- Read our latest blog post to keep up with potential legislative action on a Section 174 fix.
- With the capitalization of research and experimental costs under Section 174 in effect, taxpayers struggle to navigate the new landscape.
- Industry groups continue to urge Congress to act quickly and pass a legislative fix. Many question whether Congress can come together on this issue before the end of the year.
- Taxpayers and their advisors face uncertainty due to a lack of technical guidance and should consider extending tax returns with the hope that Congress will act or that technical guidance will be issued before extended due dates.
Confused how to handle Section 174 capitalization?
This article was originally published on April 4, 2023. It has been updated to reflect recent legislative activity.
Our January 2023 article regarding the capitalization of research and experimental (R&E) costs under Internal Revenue Code Section 174 sketched a rather gloomy picture for U.S. companies.
Today the landscape unfortunately has not changed much. In fact, the situation became even more difficult to navigate as the technical issues and unanswered questions under Section 174 and the Tax Cuts and Jobs Act (TCJA) came into sharp focus when taxpayers prepared returns and estimates for the March 15 deadline.
We compiled seven FAQs to help you understand where this issue currently stands and how it might impact your organization.
Frequently asked questions
Will Section 174 capitalization be deferred or eliminated?
This is understandably the question on everyone’s mind, and probably the hardest one to answer. Despite there being bipartisan support in Congress to restore full R&E expensing, finding compromise on other tax issues as well as a legislative package to include a Section 174 fix is proving difficult.
The recent legislation advanced by the House Ways and Means Committee could be a step toward a restoration of full R&E expensing; however, there’s still a long way to go in Congress, and whether a retroactive fix for tax year 2022 would ultimately be included is a wild card. As such, organizations must continue to comply with the capitalization requirement for now.
Where is guidance needed under Section 174?
Taxpayers are struggling with several areas related to Section 174 because of a glaring lack of guidance. Keep in mind that most of the guidance currently in place under Section 174 was written several decades ago. What’s more, the guidance was written and interpreted as taxpayer-friendly with full expensing in mind. Thus, trying to apply these rules to the current environment of R&E capitalization is problematic.
A few areas where guidance is critically needed include:
- Scope of Section 174 — Perhaps the largest area of uncertainty caused by the law change is determining the scope of Section 174. Treasury regulations state Section 174 applies to all “costs incident to the development or improvement of a product.” For this purpose, a product includes “any pilot model, process, formula, invention, technique, patent, or similar property….” With this expansive definition, indirect costs such as utilities and depreciation relating to R&E activities get swept into Section 174; however, we do not know just how far it stretches. Again, where this broad definition was taxpayer friendly before the law change, it has quickly become punitive in the age of capitalization.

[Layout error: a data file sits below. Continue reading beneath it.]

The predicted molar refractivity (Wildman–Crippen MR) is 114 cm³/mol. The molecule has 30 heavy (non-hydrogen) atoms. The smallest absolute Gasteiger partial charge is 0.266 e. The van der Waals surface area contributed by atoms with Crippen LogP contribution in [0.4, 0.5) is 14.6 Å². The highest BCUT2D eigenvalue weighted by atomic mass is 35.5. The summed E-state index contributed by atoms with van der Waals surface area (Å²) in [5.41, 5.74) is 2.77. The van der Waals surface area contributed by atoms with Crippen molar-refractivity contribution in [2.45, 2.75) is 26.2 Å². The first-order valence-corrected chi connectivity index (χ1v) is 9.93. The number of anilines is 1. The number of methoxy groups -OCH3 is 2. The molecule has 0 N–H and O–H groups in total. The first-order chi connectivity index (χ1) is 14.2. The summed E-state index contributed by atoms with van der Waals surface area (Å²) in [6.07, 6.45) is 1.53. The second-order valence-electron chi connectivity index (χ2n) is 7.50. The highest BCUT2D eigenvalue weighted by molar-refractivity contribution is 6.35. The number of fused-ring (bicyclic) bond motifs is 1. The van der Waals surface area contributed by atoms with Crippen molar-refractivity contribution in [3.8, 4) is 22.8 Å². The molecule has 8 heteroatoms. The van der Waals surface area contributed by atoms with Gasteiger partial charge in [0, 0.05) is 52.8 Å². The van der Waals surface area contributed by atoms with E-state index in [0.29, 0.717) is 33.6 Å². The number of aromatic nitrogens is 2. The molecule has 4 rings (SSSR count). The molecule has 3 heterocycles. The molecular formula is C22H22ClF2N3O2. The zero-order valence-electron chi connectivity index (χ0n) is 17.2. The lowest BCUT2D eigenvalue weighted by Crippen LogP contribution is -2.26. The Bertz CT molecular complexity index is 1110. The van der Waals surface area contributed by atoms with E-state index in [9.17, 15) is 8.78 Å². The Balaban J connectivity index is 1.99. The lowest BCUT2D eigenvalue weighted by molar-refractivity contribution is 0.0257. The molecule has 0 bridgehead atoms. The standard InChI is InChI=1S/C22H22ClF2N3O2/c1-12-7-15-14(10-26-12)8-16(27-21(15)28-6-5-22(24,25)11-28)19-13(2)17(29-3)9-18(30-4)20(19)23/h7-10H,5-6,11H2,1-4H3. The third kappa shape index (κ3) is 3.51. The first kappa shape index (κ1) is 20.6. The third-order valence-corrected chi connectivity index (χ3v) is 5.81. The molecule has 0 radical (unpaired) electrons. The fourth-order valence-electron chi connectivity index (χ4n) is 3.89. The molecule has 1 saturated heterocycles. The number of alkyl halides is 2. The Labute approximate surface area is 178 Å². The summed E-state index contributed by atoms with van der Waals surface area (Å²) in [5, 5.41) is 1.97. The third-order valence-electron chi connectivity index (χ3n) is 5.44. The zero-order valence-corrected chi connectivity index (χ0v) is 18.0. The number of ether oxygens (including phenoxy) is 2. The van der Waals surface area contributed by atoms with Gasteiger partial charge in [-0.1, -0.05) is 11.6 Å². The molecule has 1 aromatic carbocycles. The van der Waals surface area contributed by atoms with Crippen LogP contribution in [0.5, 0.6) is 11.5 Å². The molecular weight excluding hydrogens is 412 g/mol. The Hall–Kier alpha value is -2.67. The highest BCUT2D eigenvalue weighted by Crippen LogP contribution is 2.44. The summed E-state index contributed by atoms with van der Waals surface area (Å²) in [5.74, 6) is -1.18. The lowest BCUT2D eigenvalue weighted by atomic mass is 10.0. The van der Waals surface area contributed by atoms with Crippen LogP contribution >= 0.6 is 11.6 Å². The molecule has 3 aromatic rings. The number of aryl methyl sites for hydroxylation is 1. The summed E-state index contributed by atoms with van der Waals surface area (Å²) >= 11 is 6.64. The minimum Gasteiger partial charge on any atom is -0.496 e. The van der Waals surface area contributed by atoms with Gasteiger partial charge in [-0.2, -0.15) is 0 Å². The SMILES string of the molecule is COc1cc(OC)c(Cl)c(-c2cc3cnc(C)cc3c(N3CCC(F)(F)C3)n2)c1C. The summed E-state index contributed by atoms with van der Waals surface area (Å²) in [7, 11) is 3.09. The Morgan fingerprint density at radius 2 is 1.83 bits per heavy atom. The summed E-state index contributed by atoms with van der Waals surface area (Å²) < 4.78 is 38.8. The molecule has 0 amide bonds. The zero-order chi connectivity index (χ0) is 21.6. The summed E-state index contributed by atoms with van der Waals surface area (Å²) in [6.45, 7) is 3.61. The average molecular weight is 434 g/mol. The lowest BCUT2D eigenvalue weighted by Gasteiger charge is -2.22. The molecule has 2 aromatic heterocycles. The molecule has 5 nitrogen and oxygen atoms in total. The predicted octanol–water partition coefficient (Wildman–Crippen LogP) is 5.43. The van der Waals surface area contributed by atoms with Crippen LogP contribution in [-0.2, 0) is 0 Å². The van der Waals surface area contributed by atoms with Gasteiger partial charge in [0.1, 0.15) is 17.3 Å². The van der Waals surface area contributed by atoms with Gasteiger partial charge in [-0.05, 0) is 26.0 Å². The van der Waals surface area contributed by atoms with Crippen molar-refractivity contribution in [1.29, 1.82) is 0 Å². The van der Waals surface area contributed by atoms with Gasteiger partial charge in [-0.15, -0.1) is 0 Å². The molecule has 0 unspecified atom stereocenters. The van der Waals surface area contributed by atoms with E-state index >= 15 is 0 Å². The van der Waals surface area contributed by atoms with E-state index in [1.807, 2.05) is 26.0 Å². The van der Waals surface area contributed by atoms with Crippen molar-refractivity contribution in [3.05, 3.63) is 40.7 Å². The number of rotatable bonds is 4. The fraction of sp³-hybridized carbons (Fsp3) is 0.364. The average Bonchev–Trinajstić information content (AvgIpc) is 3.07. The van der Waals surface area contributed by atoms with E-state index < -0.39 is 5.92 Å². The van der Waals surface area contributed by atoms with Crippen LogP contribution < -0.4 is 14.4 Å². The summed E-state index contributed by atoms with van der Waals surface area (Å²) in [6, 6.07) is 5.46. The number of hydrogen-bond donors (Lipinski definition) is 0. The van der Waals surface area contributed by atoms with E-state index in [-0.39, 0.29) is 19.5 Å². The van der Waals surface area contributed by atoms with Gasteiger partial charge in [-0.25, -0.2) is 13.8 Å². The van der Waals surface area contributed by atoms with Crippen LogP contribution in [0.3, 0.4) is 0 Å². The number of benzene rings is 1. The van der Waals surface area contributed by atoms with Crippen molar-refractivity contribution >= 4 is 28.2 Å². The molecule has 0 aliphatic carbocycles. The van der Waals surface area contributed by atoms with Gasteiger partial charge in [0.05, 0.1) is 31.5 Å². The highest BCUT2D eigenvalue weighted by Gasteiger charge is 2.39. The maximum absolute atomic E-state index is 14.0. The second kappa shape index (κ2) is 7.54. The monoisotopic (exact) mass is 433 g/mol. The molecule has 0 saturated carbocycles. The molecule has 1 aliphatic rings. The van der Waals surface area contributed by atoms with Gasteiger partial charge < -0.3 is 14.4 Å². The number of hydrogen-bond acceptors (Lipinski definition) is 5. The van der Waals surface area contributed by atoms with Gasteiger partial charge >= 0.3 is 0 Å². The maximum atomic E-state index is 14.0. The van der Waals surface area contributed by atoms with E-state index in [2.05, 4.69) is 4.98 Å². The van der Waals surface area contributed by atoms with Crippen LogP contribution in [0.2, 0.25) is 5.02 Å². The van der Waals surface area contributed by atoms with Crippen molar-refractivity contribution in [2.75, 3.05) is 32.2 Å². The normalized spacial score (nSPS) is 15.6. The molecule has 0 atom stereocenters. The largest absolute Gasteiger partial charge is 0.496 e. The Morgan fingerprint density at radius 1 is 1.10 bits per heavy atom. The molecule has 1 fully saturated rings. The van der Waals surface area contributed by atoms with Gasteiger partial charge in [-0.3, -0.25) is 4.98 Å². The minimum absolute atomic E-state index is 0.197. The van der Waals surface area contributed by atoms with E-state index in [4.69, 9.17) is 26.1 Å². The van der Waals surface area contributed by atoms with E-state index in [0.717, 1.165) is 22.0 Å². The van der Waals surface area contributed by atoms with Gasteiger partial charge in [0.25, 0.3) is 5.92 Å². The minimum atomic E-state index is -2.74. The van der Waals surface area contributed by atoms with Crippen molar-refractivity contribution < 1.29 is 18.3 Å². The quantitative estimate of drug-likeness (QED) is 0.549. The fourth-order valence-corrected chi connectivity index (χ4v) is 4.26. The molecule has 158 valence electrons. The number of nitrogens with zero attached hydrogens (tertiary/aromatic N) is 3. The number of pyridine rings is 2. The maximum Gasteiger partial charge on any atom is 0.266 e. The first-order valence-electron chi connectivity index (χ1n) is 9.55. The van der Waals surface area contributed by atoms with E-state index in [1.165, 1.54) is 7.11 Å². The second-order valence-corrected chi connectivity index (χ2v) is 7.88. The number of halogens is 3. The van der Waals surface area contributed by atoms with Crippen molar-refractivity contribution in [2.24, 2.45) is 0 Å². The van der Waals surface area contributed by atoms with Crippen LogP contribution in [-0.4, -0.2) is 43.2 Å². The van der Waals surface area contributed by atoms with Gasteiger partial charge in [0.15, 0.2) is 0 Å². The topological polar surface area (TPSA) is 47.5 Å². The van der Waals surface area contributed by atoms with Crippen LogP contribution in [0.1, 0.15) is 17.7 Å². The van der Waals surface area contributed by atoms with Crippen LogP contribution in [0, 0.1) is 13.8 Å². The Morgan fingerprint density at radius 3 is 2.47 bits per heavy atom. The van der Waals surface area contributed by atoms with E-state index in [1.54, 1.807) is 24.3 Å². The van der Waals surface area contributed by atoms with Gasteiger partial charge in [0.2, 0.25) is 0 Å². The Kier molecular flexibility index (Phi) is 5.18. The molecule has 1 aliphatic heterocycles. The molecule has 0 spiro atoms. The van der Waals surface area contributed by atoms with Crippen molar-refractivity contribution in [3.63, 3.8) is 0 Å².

- Research funding — While the research tax credit has its own body of law regarding research funded by another party, Section 174 does not have a close analog. Determining which taxpayer in a contractual relationship should be capitalizing their R&E is a major point of uncertainty right now.
- Interplay with Section 460 — Taxpayers using the percentage of completion method (PCM) of accounting under Section 460 are trying to determine whether PCM might trump Section 174, which generally would be a favorable position resulting in the capitalization of only non-job R&E costs. Job-related R&E costs would be accounted for under PCM, where further capitalization may not be required. Such a position may present a high degree of risk, however, in the absence of clear guidance.
- Interplay with AMT — With alternative minimum tax (AMT), the general rule is unless a taxpayer materially participates in an activity, R&E costs under Section 174(a) are required to be amortized over a 10-year period. To avoid having an AMT adjustment, taxpayers are allowed to make an election under Section 59(e)(2)(B) for regular tax purposes to amortize their share of R&E costs over a 10-year period. But Congress did not amend the AMT rules (specifically the 10-year amortization election) with the Section 174 capitalization change. As a result, there’s uncertainty with what to do for AMT purposes and whether the so-called 59(e) election is still valid.
- Short years and dispositions — Section 174 is not clear regarding how taxpayers experiencing a short year and how unamortized R&E costs should be treated following a sales transaction. These issues are sure to cause disagreement among buyers and sellers and their transaction advisors.
When will guidance be issued?
It might be several months before guidance is released. A Treasury official said in February that guidance was not imminent. However, an official with IRS chief counsel recently stated the IRS was actively working on guidance but could not guarantee it would be released by the end of the year.
Although it is promising to hear that Section 174 guidance is in the works, it seems very possible taxpayers will be filing their 2022 tax returns with many questions unanswered.
How is software development impacted?
Section 174 now explicitly applies to software development costs, thus making the guidance set forth in Revenue Procedure 2000-50 largely obsolete. That revenue procedure was the key piece of guidance regarding the tax treatment of software development costs for many years and generally permitted full expensing.